Suites leave a sour taste for Oak Bay reader

I express my strong opposition to Oak Bay council’s proposal to promote secondary suites in its Community Plan.

Re: Housing tops OCP concerns (News Feb. 12)

I express my strong opposition to Oak Bay council’s proposal to promote secondary suites in its Community Plan.

A glaring flaw with the survey was that the question asking for opinions about suites said to assume that secondary suites such as parking, traffic, and neighbourhood character would be “addressed.”  The  word “addressed” is vague.  It could have led some to say they favoured suites because they assumed that suite problems would be eliminated.

The world is not perfect.  Regardless of efforts that council may make to compel compliance with bylaws, there will always be violations.

The opinion of only 10 per cent of Oak Bay residents who gave a vaguely qualified response to suites must not supercede experience and reason.

The unfortunate experience in other communities has shown us that densification will spoil our safe, quiet, and uncrowded neighbourhoods

The harm caused by densification is obvious in areas like Kitsilano, Fairfield, and the Western Communities.  Anyone who has experienced those areas has seen, among other things, streets choked with traffic and curbs lined with parked cars.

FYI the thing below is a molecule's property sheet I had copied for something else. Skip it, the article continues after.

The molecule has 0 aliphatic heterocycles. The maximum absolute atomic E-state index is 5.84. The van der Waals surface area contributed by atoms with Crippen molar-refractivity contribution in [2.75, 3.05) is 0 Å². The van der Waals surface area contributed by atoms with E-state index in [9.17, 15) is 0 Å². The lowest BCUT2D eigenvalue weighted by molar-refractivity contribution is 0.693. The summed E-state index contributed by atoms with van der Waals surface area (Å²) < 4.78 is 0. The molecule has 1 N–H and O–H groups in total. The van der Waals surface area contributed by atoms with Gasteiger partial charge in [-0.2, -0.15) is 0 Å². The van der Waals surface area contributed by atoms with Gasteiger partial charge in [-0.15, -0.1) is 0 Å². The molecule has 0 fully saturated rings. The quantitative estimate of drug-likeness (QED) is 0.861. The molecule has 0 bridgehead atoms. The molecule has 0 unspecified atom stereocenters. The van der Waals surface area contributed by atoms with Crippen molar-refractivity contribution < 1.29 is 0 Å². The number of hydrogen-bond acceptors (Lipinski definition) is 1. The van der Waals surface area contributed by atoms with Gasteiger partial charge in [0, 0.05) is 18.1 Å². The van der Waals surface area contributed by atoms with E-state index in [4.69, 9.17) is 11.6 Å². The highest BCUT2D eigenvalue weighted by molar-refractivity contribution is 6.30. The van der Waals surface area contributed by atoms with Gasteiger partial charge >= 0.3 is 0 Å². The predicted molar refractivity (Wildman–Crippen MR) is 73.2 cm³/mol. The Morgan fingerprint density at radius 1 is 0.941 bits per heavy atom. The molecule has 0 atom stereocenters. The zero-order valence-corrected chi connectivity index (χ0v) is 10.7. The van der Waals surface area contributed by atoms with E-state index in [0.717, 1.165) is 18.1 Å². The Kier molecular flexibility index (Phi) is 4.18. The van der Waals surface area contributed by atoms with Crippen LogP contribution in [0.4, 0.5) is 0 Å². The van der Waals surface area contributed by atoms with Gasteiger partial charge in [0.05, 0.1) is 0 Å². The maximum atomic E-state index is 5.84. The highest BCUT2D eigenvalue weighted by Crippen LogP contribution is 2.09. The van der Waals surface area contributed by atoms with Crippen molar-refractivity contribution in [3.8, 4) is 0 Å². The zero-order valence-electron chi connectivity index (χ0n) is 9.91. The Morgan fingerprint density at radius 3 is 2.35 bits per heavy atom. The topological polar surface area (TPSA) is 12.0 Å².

If suites were allowed, we could see another car on the street for every adult living in that suite. A homeowner having to walk a block from her parked car to her home  on  a cold, windy, rainy, winter night because there is no other parking available on the street will become a reality in Oak Bay if suites are allowed.

In the past 65 years the population of Canada has tripled. The area of Oak Bay is only 10.5 square kilometres. We can anticipate a never-ending pressure from people wanting to live here because of the unique advantages of living in Oak Bay.  It would be folly to think that Oak Bay can accommodate everyone who wants to live here, and at the same time protect its low density residential neighbourhoods.

A change to a bylaw should not be justified simply on a social policy objective. It should be based on evidence of a need.

Nothing in the proposed Community Plan shows evidence of a need for suites or proof that suites will improve Oak Bay’s quality of life.

Housing in Oak Bay is not broken. It doesn’t need to be fixed by suites.

Council must not make unnecessary changes to the bylaws based on the vaguely qualified opinions of a small minority of Oak Bay residents, especially when those changes will have harmful and irreversible consequences.

Oak Bay is the best place in Victoria to live, thanks in part to the vision and good governance of past councils that have maintained long standing bylaws prohibiting suites.

If council is sincere in its desire to respect and protect the aspects of Oak Bay that people love, it must reject the promotion of suites.

Bruce Filan

Oak Bay